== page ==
More Gift Than Responsibility

Our pets. Our beloved fur babies. What’s better than being all curled up together in your favorite comfy spot, simply enjoying the moment and the bond you share? Nothing, really. Getting to enjoy their companionship is a gift, so it really doesn’t feel like a responsibility when we care for our pets. Since 2019, August has been known as Itchy Pet Awareness Month, so it’s a great time to learn about another aspect of caring for your pet in the ways they need.

I’ll Scratch Your Back

Itchy Pet Awareness Month gives us an opportunity to talk about those pesky itchy skin issues that can disrupt your pet’s life and well-being. Let’s face it – back scratches are people-to-pet currency so they shouldn’t be taken into consideration. Your pet will scratch themselves one in a while, but excessive scratching is often an indicator of an underlying health condition. Let’s talk about what’s typical and when your pet needs additional help.

Such a Common Problem

Excessive pet itchiness is an incredibly common problem. One of the causes may be an underlying skin infection which needs veterinary attention. In addition to infection, Nationwide pet insurance found that, in 2021, skin allergies were the top reason for dogs to go to the vet and the tenth most common for cats. Allergies that affect your pet’s skin are one of the primary causes of their excessive itchiness. Those allergies can be to:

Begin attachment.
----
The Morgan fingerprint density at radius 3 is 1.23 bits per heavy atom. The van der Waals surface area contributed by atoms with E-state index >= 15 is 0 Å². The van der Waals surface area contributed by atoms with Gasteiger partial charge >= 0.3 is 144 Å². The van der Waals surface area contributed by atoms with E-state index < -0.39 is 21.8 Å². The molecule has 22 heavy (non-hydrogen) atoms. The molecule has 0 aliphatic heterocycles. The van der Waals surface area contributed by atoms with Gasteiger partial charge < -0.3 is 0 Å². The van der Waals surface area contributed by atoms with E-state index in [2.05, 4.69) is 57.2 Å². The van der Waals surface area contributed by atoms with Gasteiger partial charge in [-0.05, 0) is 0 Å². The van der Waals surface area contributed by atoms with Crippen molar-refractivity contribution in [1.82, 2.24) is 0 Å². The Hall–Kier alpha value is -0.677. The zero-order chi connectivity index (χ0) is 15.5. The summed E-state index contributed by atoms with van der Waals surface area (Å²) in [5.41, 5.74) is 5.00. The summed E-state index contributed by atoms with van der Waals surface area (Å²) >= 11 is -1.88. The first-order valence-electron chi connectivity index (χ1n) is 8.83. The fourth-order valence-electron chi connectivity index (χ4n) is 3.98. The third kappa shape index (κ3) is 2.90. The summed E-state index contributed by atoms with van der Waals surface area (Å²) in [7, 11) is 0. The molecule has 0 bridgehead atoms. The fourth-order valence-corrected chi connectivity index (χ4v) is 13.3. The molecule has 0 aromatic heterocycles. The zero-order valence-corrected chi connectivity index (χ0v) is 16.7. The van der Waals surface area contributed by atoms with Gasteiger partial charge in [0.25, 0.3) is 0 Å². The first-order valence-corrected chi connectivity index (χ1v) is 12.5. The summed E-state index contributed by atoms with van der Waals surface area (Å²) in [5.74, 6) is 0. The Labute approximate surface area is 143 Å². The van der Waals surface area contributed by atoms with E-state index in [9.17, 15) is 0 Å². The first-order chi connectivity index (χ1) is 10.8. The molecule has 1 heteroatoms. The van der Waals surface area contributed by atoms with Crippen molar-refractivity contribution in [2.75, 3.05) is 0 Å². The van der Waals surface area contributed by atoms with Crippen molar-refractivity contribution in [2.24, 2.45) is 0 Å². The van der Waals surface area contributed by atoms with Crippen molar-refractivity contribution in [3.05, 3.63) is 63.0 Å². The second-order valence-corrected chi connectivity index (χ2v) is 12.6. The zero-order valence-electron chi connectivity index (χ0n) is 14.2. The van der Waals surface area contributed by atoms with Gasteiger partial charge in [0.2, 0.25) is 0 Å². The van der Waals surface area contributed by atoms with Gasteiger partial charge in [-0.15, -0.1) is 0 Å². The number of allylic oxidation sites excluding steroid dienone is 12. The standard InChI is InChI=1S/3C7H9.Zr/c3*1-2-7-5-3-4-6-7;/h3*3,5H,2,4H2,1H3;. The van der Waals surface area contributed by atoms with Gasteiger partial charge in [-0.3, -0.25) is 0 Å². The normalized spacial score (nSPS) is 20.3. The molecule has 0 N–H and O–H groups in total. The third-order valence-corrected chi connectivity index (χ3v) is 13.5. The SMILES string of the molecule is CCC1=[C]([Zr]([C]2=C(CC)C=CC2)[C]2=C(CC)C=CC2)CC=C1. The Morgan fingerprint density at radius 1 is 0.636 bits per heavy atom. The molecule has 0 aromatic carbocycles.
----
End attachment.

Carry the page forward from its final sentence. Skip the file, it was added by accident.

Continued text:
• Food
  • Fleas
  • Environment
  • Season

Many of us are familiar with the skin-related difficulties caused by fleas and flea bites. Fortunately, there are ways to protect your pet from them. Figuring out your pet’s allergies is a little more complicated but is completely doable.

What To Look Out For

Your pet may be scratching themselves too much if they:

  • Lick or bite themselves often
  • Have frequent ear infections
  • Develop red spots or hot spots
  • Experience hair or fur loss
  • Have irritated patches of skin

Your pet may exhibit other symptoms of skin irritation and itchiness, too, including symptoms that you don’t necessarily attribute to itchiness and skin irritation such as:

  • Seeking attention more than usual
  • Becoming agitated or excitable
  • Being less cooperative than usual
  • Issues around food, including consuming feces

Of course, if you’re concerned about new behaviors or symptoms, it’s a good idea to reach out to your pet’s vet.

What Can Be Done?

There are a number of things that might help your pet. A diagnosis is the first step. Your vet will take a thorough history. It will be helpful if you can provide information about when your pet began experiencing extreme itchiness and any changes in their diet or environment. Your vet may suggest running some blood work to check for anything unusual. The second step in determining the cause of your pet’s itchiness may be an elimination diet. This is usually harder for the parent than the pet because you will have to adhere to your vet’s feeding instructions completely and ignore your pet’s pleas for their favorite foods.

For those in Shoreview, MN and the surrounding areas, Minnesota Veterinary Hospital can provide a myriad of other treatment options, too. We may suggest topical creams or ointments, supplements, or even steroids. Contact us so we can figure out how to help your pet feel their very best.